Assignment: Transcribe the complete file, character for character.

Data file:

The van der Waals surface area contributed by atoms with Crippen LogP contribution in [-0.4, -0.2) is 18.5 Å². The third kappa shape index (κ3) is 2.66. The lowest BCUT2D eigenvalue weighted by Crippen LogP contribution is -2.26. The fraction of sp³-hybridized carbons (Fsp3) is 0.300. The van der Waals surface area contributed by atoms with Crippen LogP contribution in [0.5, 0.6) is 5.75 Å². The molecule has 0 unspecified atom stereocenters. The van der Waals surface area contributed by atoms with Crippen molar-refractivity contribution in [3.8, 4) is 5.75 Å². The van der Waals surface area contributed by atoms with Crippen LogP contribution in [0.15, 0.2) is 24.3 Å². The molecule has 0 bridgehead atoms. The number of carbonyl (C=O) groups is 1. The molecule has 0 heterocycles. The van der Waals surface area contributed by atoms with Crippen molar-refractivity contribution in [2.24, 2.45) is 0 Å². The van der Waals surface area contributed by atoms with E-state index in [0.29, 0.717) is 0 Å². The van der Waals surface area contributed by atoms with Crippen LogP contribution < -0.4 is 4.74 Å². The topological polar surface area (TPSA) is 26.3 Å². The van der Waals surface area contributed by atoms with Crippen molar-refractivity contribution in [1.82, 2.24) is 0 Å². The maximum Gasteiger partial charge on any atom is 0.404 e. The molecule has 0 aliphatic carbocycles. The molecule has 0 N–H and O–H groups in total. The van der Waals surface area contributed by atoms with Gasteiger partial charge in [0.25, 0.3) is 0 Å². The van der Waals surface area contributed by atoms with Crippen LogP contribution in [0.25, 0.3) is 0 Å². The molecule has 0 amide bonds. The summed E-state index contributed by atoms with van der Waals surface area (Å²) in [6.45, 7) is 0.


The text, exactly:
The van der Waals surface area contributed by atoms with Crippen LogP contribution in [-0.4, -0.2) is 18.5 Å². The third kappa shape index (κ3) is 2.66. The lowest BCUT2D eigenvalue weighted by Crippen LogP contribution is -2.26. The fraction of sp³-hybridized carbons (Fsp3) is 0.300. The van der Waals surface area contributed by atoms with Crippen LogP contribution in [0.5, 0.6) is 5.75 Å². The molecule has 0 unspecified atom stereocenters. The van der Waals surface area contributed by atoms with Crippen molar-refractivity contribution in [3.8, 4) is 5.75 Å². The van der Waals surface area contributed by atoms with Crippen LogP contribution in [0.15, 0.2) is 24.3 Å². The molecule has 0 bridgehead atoms. The number of carbonyl (C=O) groups is 1. The molecule has 0 heterocycles. The van der Waals surface area contributed by atoms with Crippen molar-refractivity contribution in [2.24, 2.45) is 0 Å². The van der Waals surface area contributed by atoms with E-state index in [0.29, 0.717) is 0 Å². The van der Waals surface area contributed by atoms with Crippen LogP contribution < -0.4 is 4.74 Å². The topological polar surface area (TPSA) is 26.3 Å². The van der Waals surface area contributed by atoms with Crippen molar-refractivity contribution in [1.82, 2.24) is 0 Å². The maximum Gasteiger partial charge on any atom is 0.404 e. The molecule has 0 aliphatic carbocycles. The molecule has 0 N–H and O–H groups in total. The van der Waals surface area contributed by atoms with Gasteiger partial charge in [0.25, 0.3) is 0 Å². The van der Waals surface area contributed by atoms with Crippen LogP contribution in [0.25, 0.3) is 0 Å². The molecule has 0 amide bonds. The summed E-state index contributed by atoms with van der Waals surface area (Å²) in [6.45, 7) is 0.